Exploiting the connection of such elicitation to convex analysis, we address the vector-valued property case, which has received relatively little attention in the literature but is relevant for machine learning applications. We first provide a very general characterization of linear and ratio-of-linear properties, which resolves an open problem by unifying several previous characterizations in machine learning and statistics. We then ask which vectors of properties admit nonseparable scores, which cannot be expressed as a sum of scores for each coordinate separately, a natural desideratum for machine learning. We show that linear and ratio-of-linear do admit nonseparable scores, and provide evidence for the conjecture that these are the only such properties (up to link functions). Finally, we provide a general method for producing identification functions and address an open problem by showing that convex maximal level sets are insufficient for elicitability in general.

Generalized Mixability via Entropic Duality,
COLT
2015.
MD Reid, RM F, RC Williamson, N Mehta.

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[ arXiv ]
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Mixability is a property of a loss which characterizes when fast convergence is possible in the game of prediction with expert advice. We show that a key property of mixability generalizes, and the exp and log operations present in the usual theory are not as special as one might have thought. In doing this we introduce a more general notion of Φ-mixability where Φ is a general entropy (i.e., any convex function on probabilities). We show how a property shared by the convex dual of any such entropy yields a natural algorithm (the minimizer of a regret bound) which, analogous to the classical aggregating algorithm, is guaranteed a constant regret when used with Φ-mixable losses. We characterize precisely which Φ have Φ-mixable losses and put forward a number of conjectures about the optimality and relationships between different choices of entropy.

Elicitation for Aggregation,
AAAI
2015.
RM F, Y Chen, IA Kash.

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[ pdf ]
[ arXiv ]

We study the problem of eliciting and aggregating probabilistic information from multiple agents. In order to successfully aggregate the predictions of agents, the principal needs to elicit some notion of confidence from agents, capturing how much experience or knowledge led to their predictions. To formalize this, we consider a principal who wishes to elicit predictions about a random variable from a group of Bayesian agents, each of whom have privately observed some independent samples of the random variable, and hopes to aggregate the predictions as if she had directly observed the samples of all agents. Leveraging techniques from Bayesian statistics, we represent confidence as the number of samples an agent has observed, which is quantified by a hyperparameter from a conjugate family of prior distributions. This then allows us to show that if the principal has access to a few samples, she can achieve her aggregation goal by eliciting predictions from agents using proper scoring rules. In particular, if she has access to one sample, she can successfully aggregate the agents' predictions if and only if every posterior predictive distribution corresponds to a unique value of the hyperparameter. Furthermore, this uniqueness holds for many common distributions of interest. When this uniqueness property does not hold, we construct a novel and intuitive mechanism where a principal with two samples can elicit and optimally aggregate the agents' predictions.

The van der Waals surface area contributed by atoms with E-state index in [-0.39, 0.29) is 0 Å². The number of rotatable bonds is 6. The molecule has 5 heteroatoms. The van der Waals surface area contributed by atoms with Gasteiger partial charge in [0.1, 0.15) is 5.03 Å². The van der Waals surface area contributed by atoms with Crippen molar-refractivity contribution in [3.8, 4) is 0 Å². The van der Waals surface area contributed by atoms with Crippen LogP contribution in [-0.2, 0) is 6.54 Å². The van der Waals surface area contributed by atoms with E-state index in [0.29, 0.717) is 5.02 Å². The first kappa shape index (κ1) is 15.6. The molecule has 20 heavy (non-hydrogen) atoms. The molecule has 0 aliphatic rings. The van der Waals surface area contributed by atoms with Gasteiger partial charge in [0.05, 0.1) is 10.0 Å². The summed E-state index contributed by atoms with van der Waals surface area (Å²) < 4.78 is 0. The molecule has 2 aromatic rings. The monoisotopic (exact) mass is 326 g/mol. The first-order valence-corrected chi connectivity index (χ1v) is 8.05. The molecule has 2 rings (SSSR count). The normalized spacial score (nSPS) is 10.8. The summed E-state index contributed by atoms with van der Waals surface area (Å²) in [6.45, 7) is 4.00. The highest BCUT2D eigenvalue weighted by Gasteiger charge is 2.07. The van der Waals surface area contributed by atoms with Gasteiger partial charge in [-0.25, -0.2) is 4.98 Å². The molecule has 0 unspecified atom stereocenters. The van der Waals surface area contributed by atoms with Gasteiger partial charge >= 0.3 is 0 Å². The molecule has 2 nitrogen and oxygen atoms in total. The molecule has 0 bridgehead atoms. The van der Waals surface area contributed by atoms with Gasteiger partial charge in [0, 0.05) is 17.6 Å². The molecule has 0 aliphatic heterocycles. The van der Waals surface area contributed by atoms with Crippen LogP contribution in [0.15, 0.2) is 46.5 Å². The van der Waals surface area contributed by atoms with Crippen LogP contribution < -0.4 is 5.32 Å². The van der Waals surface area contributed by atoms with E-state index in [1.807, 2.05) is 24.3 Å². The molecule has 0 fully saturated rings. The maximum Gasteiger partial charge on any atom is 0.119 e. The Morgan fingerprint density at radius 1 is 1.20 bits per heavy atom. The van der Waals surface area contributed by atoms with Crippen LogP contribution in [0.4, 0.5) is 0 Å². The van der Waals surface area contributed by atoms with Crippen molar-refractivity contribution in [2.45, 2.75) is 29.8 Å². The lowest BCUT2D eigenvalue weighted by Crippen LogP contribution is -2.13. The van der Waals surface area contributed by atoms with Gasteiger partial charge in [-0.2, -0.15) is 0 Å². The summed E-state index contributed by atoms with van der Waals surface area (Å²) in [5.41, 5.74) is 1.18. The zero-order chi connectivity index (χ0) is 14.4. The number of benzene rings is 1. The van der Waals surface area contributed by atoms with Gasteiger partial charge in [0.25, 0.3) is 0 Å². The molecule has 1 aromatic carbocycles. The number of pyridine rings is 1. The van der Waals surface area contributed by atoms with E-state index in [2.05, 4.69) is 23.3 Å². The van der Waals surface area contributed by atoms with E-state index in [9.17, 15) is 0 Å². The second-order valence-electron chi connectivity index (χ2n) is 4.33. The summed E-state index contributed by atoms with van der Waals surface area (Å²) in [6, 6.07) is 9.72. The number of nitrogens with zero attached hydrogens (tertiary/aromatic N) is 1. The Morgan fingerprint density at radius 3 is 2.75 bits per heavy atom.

On Risk Measures, Market Making, and Exponential Families,
SIGecom Exchanges
2014.
J Abernethy, RM F, S Kutty.

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In this note we elaborate on an emerging connection between three areas of research: (a) the concept of a risk measure developed within financial mathematics for reasoning about risk attitudes of agents under uncertainty, (b) the design of automated market makers for prediction markets, and (c) the family of probability distributions known as exponential families.

General Truthfulness Characterizations via Convex Analysis,
WINE
2014.
RM F, IA Kash.

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[ arXiv ]
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We present a model of truthful elicitation which generalizes and extends mechanisms, scoring rules, and a number of related settings that do not quite qualify as one or the other. Our main result is a characterization theorem, yielding characterizations for all of these settings, including a new characterization of scoring rules for non-convex sets of distributions. We generalize this model to eliciting some property of the agent's private information, and provide the first general characterization for this setting. We also show how this yields a new proof of a result in mechanism design due to Saks and Yu.